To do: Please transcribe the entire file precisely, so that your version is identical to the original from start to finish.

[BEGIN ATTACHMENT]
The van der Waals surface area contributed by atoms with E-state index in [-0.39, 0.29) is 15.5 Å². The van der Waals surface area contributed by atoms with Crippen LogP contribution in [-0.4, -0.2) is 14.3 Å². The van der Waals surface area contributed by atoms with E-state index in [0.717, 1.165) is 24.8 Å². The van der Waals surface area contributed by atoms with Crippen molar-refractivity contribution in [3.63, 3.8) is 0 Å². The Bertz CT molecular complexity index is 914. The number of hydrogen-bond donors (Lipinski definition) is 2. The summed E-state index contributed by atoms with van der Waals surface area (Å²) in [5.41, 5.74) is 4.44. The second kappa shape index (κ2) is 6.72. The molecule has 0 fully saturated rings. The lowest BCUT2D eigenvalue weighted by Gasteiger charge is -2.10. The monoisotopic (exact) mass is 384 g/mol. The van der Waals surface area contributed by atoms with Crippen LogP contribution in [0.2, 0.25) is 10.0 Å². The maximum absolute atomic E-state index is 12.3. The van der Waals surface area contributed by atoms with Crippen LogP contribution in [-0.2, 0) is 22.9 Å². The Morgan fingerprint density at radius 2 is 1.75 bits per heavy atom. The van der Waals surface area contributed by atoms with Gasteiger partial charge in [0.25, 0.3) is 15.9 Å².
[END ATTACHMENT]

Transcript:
The van der Waals surface area contributed by atoms with E-state index in [-0.39, 0.29) is 15.5 Å². The van der Waals surface area contributed by atoms with Crippen LogP contribution in [-0.4, -0.2) is 14.3 Å². The van der Waals surface area contributed by atoms with E-state index in [0.717, 1.165) is 24.8 Å². The van der Waals surface area contributed by atoms with Crippen molar-refractivity contribution in [3.63, 3.8) is 0 Å². The Bertz CT molecular complexity index is 914. The number of hydrogen-bond donors (Lipinski definition) is 2. The summed E-state index contributed by atoms with van der Waals surface area (Å²) in [5.41, 5.74) is 4.44. The second kappa shape index (κ2) is 6.72. The molecule has 0 fully saturated rings. The lowest BCUT2D eigenvalue weighted by Gasteiger charge is -2.10. The monoisotopic (exact) mass is 384 g/mol. The van der Waals surface area contributed by atoms with Crippen LogP contribution in [0.2, 0.25) is 10.0 Å². The maximum absolute atomic E-state index is 12.3. The van der Waals surface area contributed by atoms with Crippen LogP contribution in [-0.2, 0) is 22.9 Å². The Morgan fingerprint density at radius 2 is 1.75 bits per heavy atom. The van der Waals surface area contributed by atoms with Gasteiger partial charge in [0.25, 0.3) is 15.9 Å².